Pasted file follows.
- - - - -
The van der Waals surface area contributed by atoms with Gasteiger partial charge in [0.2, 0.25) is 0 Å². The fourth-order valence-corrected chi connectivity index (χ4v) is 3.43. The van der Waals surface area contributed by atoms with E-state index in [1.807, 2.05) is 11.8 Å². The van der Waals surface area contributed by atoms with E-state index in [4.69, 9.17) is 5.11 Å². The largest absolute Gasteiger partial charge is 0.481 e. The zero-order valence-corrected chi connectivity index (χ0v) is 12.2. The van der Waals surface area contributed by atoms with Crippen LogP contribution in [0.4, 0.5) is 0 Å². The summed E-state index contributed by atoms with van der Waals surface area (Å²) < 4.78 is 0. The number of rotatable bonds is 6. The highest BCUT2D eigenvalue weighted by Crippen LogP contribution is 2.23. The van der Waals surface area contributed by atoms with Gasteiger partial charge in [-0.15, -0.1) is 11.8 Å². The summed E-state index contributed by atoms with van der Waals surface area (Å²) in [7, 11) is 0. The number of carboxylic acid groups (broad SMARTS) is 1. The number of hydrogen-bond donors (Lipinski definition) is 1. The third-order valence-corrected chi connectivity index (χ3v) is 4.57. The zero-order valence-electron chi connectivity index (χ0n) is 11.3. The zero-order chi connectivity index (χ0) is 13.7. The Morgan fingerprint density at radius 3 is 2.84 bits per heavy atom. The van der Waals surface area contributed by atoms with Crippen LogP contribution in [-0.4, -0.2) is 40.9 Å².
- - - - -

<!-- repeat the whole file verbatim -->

The van der Waals surface area contributed by atoms with Gasteiger partial charge in [0.2, 0.25) is 0 Å². The fourth-order valence-corrected chi connectivity index (χ4v) is 3.43. The van der Waals surface area contributed by atoms with E-state index in [1.807, 2.05) is 11.8 Å². The van der Waals surface area contributed by atoms with E-state index in [4.69, 9.17) is 5.11 Å². The largest absolute Gasteiger partial charge is 0.481 e. The zero-order valence-corrected chi connectivity index (χ0v) is 12.2. The van der Waals surface area contributed by atoms with Crippen LogP contribution in [0.4, 0.5) is 0 Å². The summed E-state index contributed by atoms with van der Waals surface area (Å²) < 4.78 is 0. The number of rotatable bonds is 6. The highest BCUT2D eigenvalue weighted by Crippen LogP contribution is 2.23. The van der Waals surface area contributed by atoms with Gasteiger partial charge in [-0.15, -0.1) is 11.8 Å². The summed E-state index contributed by atoms with van der Waals surface area (Å²) in [7, 11) is 0. The number of carboxylic acid groups (broad SMARTS) is 1. The number of hydrogen-bond donors (Lipinski definition) is 1. The third-order valence-corrected chi connectivity index (χ3v) is 4.57. The zero-order valence-electron chi connectivity index (χ0n) is 11.3. The zero-order chi connectivity index (χ0) is 13.7. The Morgan fingerprint density at radius 3 is 2.84 bits per heavy atom. The van der Waals surface area contributed by atoms with Crippen LogP contribution in [-0.4, -0.2) is 40.9 Å².